The adventure kicks off in media res with a bounty hunter attack and his minions. A nice chance for an action scene within the confines of the ship.

A Truckstop

There’s a quick stop en route to the adventure because the ship needs to refuel. The station includes a Hooters-type place which, once again, is shameless in it’s sleaze factor. It’s like whenever the adventure starts to feel like traditional science fiction, we get “Blonde space waitress bimbos in tight pink and white uniforms” who have a 2 in 6 chance of offering extra kink to the protagonists.

There’s a random table of interesting events, one of which is an obvious homage to Space Balls, but which could quickly change the encounter to one of frantic action-horror due to the fallout.

There are several interesting NPCs here that the party might encounter (or will encounter as passengers and even a fascinating stowaway). This entire section reveals the author’s love of Science Fiction, I have to say (well, also of B-Movie sleaze, but that’s par for the course).

A series of events

The rest of the adventure is structured as a bunch of things that happen. As pointed out at the beginning, each of these can be breezed through (some even skipped without greatly affecting the final outcome, I think) or each could be the basis of an entire “episode” or game session. We’ve got

  • a space battle that kicks off by another joke from Space Balls
  • the discovery of an escape pod and its quirky NPC passenger
  • an awful reveal about some NPC crew members
  • Space Cthulhu and a doomed ship (time clock sets off before imminent destruction)
  • Space Cenobites that screw around with PCs and NPCs alike
  • A climax reminiscent of the film Event Horizon (the title of the adventure itself is a huge reference)

For such an intense, action-packed and horrific setting as the X-III starship, I’m curious about the absence of a floorplan. There are plenty of chances for haunted house exploration, intense chases and a ticking timebomb race to save the universe (or just to escape).  Strange.

The end of the book contains another few tables for name generation and NPC personalities. A small bonus, mostly an afterthought.

Conclusion

Of all of Venger’s works, this one has the greatest range of tonal shifts. You’ve got so many extremes: kinky sleaze, cheesy comedy, cosmic horror and disturbing Clive Barker-esque grotesqueness. It’s all over the place. The obvious references make this the most gonzo of all of his gonzo works. It was a bit jarring at times: I would definitely stretch this out to a campaign, not 2-3 quick episodes.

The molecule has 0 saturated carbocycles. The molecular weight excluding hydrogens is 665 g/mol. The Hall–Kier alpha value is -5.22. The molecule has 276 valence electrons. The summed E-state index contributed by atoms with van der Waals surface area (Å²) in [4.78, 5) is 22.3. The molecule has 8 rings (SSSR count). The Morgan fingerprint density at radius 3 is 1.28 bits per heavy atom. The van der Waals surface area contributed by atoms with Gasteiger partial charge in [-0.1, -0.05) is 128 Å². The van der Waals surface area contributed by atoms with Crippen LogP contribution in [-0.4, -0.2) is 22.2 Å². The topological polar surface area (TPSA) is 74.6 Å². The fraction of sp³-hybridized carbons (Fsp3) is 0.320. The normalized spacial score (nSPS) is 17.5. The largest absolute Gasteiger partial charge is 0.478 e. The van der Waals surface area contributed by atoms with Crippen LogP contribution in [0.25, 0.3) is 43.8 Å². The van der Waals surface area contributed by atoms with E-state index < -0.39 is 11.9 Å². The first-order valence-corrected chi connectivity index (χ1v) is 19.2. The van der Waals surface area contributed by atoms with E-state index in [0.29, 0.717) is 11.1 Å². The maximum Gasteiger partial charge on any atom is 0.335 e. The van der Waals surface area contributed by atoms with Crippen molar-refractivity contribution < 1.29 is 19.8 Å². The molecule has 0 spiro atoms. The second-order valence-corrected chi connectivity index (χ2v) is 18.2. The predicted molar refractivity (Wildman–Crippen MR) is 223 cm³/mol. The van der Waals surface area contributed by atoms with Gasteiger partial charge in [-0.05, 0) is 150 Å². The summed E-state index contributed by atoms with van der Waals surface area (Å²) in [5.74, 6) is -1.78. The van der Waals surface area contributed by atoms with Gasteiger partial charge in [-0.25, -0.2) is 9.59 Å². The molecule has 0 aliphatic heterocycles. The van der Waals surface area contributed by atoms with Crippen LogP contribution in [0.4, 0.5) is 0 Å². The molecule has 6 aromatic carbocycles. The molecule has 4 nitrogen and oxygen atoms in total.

There’s a lot to do in each event, but the events happen regardless of what the players choose to do. This isn’t a railroad: there’s a LOT of options for the players. This could end in many ways; just as easily a high-five 80s action movie victory to mind-blasted, torturous madness and death. It just felt a bit like “this happens and then THIS happens and then THIS happens what do the characters do now?” including a bit of “the PCs might get captured here, but that’s another adventure” however, there’s nothing there for the GM to work with; they’ll have to come up with their own side scenarios. They’re all interesting, mind you, but still: the GM will need to do some extra work depending on the outcome of a few of the encounters.

I think that this would have greatly benefited from a few floor-plans or maps. Most of the time the set pieces could be done “theater of the mind” style but it really felt lacking here considering how much of the action occurs in 2-3 of the locations. Glynn Seal does great floor plans; I’m surprised that he didn’t make some for this adventure.

It looks like lots of fun, though. If I ran it, I might trim out a few of the encounters. Some of the sex bits felt a bit gratuitous, some of the NPCs could’ve been given a bit more to do; they get introduced but there aren’t many hooks for them later one (except as potential victims of the horrors in the climax).

 

Review of Battle for the Purple Islands